The Inbetweeners have done it; Bad Education just did it; and David Brent’s about to do it. For every beloved British TV comedy, a movie now seems inevitable, with small screen gems proving just as popular when they make that leap to the multiplex. Now it’s the turn of Eddy and Patsy, the champagne-fuelled stars of Absolutely Fabulous. The series has retained a fiercely loyal following since its 90s heyday and multiple comebacks in the 2000s, lampooning the excess of media types and followers of fashion. Despite this success, a film has always proved elusive – until now.
Jennifer Saunders returns as Edina Monsoon, a once prominent PR who now finds herself low on cash. In an effort to turn her fortunes around, she crashes an exclusive party organised by her best friend Patsy Stone (Joanna Lumley) with the intention of bagging Kate Moss as a client. In an unfortunate turn of events, Eddy is accused of the super model’s murder, reviled by the public and wanted by the police. She flees to the French Riviera with Patsy, her granddaughter, their last working credit card, and a dream of escaping their problems in the sun.
Even though it’s only been four years since we last saw the characters, putting these old favourites in a modern setting reminds you just why we loved them so much. Pitting the dishevelled duo up against modern inconveniences makes for some great moments, such as their horrified faces as they board a budget flight (and an encounter with Rebel Wilson’s attendant) or Eddy’s sadness as her stylist Christopher (Glee’s Chris Colfer) reveals she is trending on twitter for all the wrong reasons. Saunders’ eye for celebrity culture is just as sharp, lampooning our love of fame in the outburst of emotion that follows Moss’s disappearance. The high camp and acid tongues may lose newcomers, but this film is about rewarding loyal fans rather than winning over neutrals.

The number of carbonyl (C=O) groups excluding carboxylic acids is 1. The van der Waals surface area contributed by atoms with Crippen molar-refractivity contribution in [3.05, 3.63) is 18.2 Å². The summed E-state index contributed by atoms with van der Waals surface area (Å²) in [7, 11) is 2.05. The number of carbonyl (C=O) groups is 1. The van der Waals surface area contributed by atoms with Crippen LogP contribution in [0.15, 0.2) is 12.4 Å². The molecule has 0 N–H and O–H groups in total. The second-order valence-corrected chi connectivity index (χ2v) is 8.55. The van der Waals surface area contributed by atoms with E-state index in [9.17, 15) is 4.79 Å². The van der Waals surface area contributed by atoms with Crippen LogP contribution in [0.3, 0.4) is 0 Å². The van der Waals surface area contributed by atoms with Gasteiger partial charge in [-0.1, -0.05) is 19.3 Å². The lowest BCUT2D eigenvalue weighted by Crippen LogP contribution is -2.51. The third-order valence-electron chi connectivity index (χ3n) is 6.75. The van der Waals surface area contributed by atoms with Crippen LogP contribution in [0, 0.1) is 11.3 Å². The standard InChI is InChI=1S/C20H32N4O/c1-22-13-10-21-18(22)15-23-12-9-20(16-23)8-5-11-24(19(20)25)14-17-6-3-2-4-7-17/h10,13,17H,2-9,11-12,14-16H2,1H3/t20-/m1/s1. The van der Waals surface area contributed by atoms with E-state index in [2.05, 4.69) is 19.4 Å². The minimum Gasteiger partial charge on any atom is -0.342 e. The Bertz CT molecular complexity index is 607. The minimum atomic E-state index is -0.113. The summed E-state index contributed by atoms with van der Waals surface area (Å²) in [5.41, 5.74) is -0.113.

Those same fans will rejoice at the return of almost all the show’s original cast – June Whitfield cuts a rug in Cannes as Mother; Kathy Burke’s foul-mouthed Magda is back; and of course PA extraordinaire Bubble (Jane Horrocks in a variety of crazy frocks) is on hand to manage the madness. Then there are the cameos – lots and lots of cameos. Being fashion focused, it’s no surprise that everyone from Stella McCartney to Jerry Hall get a moment on camera, but the likes of Jon Hamm, Gwendoline Christie, Tinie Tempah, and even an irate Lulu get some face time. It’s probably easier to count the faces you don’t recognise!
However, there’s no doubt who the real stars are. Saunders is hilarious as she blusters and sulks, confronting the idea of getting old as well as the notion that she may have been somewhat neglectful as a mother. At her side, wearing a permanent scowl and a trowel of make-up, the ever-flawless Lumley steals the movie bringing the freewheeling, chain-smoking Ms Stone back to life. Still the devil on Eddy’s shoulder, it’s a performance that never stops being delightful to watch as she stoops to new lows to keep the party going.
While not introducing anything new, Absolutely Fabulous: the Movie takes advantage of the bigger scope in order to create the film fans have been waiting for. A short running time keeps the laughs coming quickly, and the charisma of the leads makes a sequel an interesting possibility. Welcome back, sweetie darlings.